This chapter presents holographic devices for sensing the relative humidity in the environment. The principle of operation of two main types of holographic sensors based on transmission and reflection holograms is described and their properties are theoretically modelled. The effect of different factors such as change of the overall refractive index, change of the hologram‘s thickness due to swelling/shrinkage of the layer and change in the refractive index modulation due to absorption/desorption of moisture are considered. In the experimental studies emphasis is given to reflection holographic humidity sensors which can provide a visual indication of the relative humidity observed as a change of the colour of the reflected light. The work presented focuses on holograms recorded in acrylamide based photopolymers. The results from studies of their sensitivity, reversibility, relative humidity range of operation and response time are summarised. The operational temperature range is also studied. The potential use of the humidity sensors as user-verifiable security holograms is described as well as applications in packaging and environmental sensing.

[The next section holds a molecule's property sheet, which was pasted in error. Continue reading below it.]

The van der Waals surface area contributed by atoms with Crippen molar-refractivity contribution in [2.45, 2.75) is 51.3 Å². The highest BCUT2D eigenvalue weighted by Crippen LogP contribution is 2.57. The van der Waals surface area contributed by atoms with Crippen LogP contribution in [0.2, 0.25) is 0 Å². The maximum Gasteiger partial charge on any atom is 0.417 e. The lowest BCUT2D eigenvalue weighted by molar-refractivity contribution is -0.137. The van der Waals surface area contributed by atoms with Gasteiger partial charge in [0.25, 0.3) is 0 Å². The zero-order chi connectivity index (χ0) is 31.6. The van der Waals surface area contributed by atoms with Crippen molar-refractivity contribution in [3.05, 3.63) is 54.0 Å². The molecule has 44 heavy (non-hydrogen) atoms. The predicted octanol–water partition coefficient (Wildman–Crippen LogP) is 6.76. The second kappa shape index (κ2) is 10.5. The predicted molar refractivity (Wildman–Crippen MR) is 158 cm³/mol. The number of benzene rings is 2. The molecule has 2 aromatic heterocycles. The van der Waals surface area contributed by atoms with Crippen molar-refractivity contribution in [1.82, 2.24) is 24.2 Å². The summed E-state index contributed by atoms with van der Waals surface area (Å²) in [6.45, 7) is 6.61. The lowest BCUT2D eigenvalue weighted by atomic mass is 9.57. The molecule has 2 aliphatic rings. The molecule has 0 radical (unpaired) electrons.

Chapter 4 - Surface Modified Electrospun Nanofibrous Membranes for Humidity Detection Based on Quartz Crystal Microbalance Technique pp.143-160.
Authors / Editors: (Xianfeng Wang, Bin Ding, Jianyong Yu, Gang Sun, State Key Laboratory for Modification of Chemical Fibers and Polymer Materials, Donghua University, Shanghai, China, and others)